Cadillac Developing $250K XT9 SUV, $300K CT9 Sedan: Report
Cadillac President Johan de Nysschen has made clear his intentions to eventually bring Cadillac into direct competition with high-luxury brands. He has openly bandied about the idea of $100,000 halo sedans and $100,000 Escalades, and he told Reuters in 2014 that he believed a quarter-million-dollar Cadillac was possible “fifteen years from now.”
According to reports, that projection was right about on schedule.
GM Inside News, citing a source “who is intimate with Cadillac’s projected product cadence,” stated that the brand is anticipating releasing both an SUV and a sedan that will be priced in the $250,000-300,000 range “before the end of the next decade.” That places both models in production and on the market by 2030, or about 15 years after de Nysschen’s comments.
Per the report, the SUV will be called the XT9, and it is said to be a completely bespoke vehicle that will start at the quarter-million-dollar range. This SUV would be a direct competitor to the likes of the Aston Martin DBX, Bentley Bentayga, and Lamborghini Urus, and it’s expected to debut “sometime closer to 2027.”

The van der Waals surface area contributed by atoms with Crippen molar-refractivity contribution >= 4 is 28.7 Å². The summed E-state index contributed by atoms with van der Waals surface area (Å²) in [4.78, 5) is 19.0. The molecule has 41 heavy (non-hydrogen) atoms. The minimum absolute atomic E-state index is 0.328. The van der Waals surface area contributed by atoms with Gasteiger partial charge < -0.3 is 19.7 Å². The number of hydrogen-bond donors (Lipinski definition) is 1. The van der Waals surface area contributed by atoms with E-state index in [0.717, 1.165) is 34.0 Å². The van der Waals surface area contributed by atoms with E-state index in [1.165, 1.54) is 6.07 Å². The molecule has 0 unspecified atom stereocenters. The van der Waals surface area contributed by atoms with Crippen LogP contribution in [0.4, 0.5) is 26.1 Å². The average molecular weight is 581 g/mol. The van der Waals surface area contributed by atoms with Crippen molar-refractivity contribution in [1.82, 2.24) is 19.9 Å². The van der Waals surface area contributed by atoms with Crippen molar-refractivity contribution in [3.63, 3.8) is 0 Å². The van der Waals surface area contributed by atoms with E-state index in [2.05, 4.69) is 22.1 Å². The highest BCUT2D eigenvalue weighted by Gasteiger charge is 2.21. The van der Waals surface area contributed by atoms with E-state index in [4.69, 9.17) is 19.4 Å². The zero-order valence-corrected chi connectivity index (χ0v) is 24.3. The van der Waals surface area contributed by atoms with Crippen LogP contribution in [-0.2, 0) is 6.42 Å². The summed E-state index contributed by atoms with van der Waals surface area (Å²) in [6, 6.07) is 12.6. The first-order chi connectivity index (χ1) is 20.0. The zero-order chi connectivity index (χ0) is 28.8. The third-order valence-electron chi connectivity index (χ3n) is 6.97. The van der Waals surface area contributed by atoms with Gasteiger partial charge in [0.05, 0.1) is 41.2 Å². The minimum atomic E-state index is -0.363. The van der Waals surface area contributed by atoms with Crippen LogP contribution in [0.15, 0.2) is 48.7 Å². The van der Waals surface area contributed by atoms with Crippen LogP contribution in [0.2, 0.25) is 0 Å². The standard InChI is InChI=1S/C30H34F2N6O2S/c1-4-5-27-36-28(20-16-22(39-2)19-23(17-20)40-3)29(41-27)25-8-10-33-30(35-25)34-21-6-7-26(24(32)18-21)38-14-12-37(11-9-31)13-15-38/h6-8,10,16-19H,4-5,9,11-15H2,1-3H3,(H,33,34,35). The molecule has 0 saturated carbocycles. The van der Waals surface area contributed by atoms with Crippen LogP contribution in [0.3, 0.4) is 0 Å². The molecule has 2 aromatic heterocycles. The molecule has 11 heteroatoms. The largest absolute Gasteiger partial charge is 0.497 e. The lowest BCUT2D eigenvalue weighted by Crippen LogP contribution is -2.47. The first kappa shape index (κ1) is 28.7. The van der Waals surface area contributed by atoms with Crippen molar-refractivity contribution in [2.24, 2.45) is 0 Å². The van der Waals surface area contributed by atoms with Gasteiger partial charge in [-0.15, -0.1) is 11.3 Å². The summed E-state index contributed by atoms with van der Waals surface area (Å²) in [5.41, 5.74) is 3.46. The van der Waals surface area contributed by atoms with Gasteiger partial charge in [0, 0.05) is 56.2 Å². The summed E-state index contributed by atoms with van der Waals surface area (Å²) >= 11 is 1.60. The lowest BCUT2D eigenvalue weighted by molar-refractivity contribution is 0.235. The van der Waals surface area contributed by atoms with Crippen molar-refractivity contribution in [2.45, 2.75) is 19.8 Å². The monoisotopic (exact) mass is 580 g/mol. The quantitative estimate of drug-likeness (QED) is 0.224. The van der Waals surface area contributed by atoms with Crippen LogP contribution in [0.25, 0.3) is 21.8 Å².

De Nysschen has been clear about the fact that his brand has no intention of dumping the Escalade from its lineup even if it doesn’t fit with the brand’s image moving forward. Why? Simple: it’s a really popular model that makes a veritable butt-load of money and has the most name value out of anything in the lineup. There are rumors that the next-generation Escalade—expected to arrive by about 2020—may adopt the new Cadillac nomenclature and go by XT8, but even then, with so much cachet built into the Escalade name, it would not be the least bit surprising for the Escalade to remain the outlier. If the Escalade name sticks around that long, one has to wonder if the halo SUV ultimately wouldn’t use some variation of the name.
The report also has a new saloon, the XT9, bowing in 2029 and reaching into the $300,000 price range. Given General Motors’ focus on alternative propulsion methods, it is entirely likely that this high-end halo car would represent the pinnacle of whatever technology reigns supreme—whether it’s electric, hydrogen, or shockwaves.
According to a story earlier this month, Cadillac has put its CT8 flagship on hold for the time being, possibly to focus on the expansion of its CUV and SUV range. The Cadillac CT8, should it eventually find its way to market, would compete with the BMW 7 Series and Mercedes-Benz S-Class.
News Source: GM Inside News